It’s not unusual for law firms to invest $1M or more in recruiting, hiring, training, and retention of Associates over the first four years of their legal career. However, if you look at the actual retention rates through the fourth or fifth year, it is essentially a coin flip on whether the firm retains, or

If there’s one thing that many of us need these days, it is a cybersecurity expert on retainer. Luckily, law professor Steve Black, visiting professor at the University of Houston fills that need. Prof. Black talks with us on a number of issues including what motivates hackers and cybercriminals (spoiler: it’s money), the dark web, how law firms and business approach information stored in the cloud, and what process automation means for data security.
Law firms might be a weak link in the eyes of cybercriminals when it comes to acquiring information. Professor Black discusses the different tactics cybercriminals use, the vulnerabilities found in law firms, and the actions that we need to take with our equipment, our network, our people, and our data. We guarantee that his discussion would be the highlight of any party.

Information Inspirations
While some still think of Millennials as the new kids in the workforce, that isn’t really true. In a recent white paper from Thomson Reuters titled, “Becoming the firm where millennials want to work,” the authors discuss the needs of a generation which is now the largest percentage in the workforce. Greg ponders the idea of there actually being two subsets within the generation of those in the workforce through the Great Recession and those who entered after the downturn. There is almost a decade of lawyers who have never actually experienced what it’s like to work during a recession.


Continue Reading The Geek in Review Ep. 66 – Professor Steve Black on Cybersecurity in the Legal Market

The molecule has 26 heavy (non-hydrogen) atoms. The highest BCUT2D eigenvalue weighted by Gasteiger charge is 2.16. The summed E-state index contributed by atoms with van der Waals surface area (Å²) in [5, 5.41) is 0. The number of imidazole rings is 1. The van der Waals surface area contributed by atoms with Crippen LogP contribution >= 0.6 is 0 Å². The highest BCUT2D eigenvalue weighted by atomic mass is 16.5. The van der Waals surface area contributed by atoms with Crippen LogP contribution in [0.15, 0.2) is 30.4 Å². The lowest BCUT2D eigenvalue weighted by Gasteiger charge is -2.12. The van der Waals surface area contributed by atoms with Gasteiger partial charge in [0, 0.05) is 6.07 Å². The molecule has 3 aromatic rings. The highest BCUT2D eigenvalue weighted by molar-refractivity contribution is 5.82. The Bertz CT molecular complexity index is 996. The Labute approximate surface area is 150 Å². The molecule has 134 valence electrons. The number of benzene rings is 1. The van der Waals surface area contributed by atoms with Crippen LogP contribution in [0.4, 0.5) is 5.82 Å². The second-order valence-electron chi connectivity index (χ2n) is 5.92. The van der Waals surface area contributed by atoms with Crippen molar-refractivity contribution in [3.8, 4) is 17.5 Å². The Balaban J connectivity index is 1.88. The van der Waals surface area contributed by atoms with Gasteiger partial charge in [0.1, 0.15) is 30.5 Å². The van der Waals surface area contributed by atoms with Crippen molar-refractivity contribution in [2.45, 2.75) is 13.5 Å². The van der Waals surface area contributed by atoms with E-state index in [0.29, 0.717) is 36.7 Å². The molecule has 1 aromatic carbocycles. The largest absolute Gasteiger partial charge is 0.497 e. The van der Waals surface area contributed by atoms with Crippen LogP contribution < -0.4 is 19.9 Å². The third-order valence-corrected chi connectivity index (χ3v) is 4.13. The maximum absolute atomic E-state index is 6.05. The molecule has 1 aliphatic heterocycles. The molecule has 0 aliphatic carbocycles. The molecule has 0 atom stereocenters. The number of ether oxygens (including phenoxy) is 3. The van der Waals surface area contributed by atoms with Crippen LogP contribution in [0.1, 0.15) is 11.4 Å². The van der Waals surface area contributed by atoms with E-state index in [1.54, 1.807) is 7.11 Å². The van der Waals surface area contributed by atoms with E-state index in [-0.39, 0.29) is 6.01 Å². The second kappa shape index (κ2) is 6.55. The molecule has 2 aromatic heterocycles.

Three law school innovators, three law firm innovators, a law student, and a BigLaw Partner meet on a podcast… this podcast… and share thoughts on how to improve law students’ tech skills before they arrive at the firm. That is the setting for this episode of The Geek in Review.
Nikki Shaver, Director of Innovation and Knowledge from Paul Hastings got this conversation started on Twitter when she discovered that most of the New Fall Associates (NFAs) did not take any technology or innovation courses while in law school. This is not an uncommon story. There seems to be little incentive, either on the law school, or law firm side of recruiting which stresses tech competencies. But just because that’s the way it has always been, that doesn’t mean there isn’t room for improvement. There is definitely room for improvement! So we wanted to get a group together and do just that.

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We asked Vanderbilt Law School’s Cat Moon, Vermont Law School’s Jeannette Eicks, and University of Oklahoma Law School’s Kenton Brice to cover the law school innovation perspective.
Nikki Shaver, Marlene, and Greg cover the law firm innovation perspective.
We also asked Jackson Walker Partner Matt Acosta, and Michigan State University Law School student, Kanza Khan to jump in and share their experiences with the expectations for legal technology skills.
We take a deep dive into the topic ranging from what law schools are actually offering students, what are law firms expectations for tech skills, and are law firm recruiting, and law school placement incentivizing students to be more proficient with tech before they arrive as NFAs?


Continue Reading The Geek in Review Ep. 55 – The Legal Tech and Innovation Pipeline – Can Law Schools and Law Firms Better the Process?

There are two standard answers to questions asked in a law firm setting.

  1. Well… it depends.
  2. You have to understand, we’re unique.

Both of them drive us nuts, but we get used to them and adjust or responses over time to limit the eye-roll and shaking of the head to a minimum.

When it comes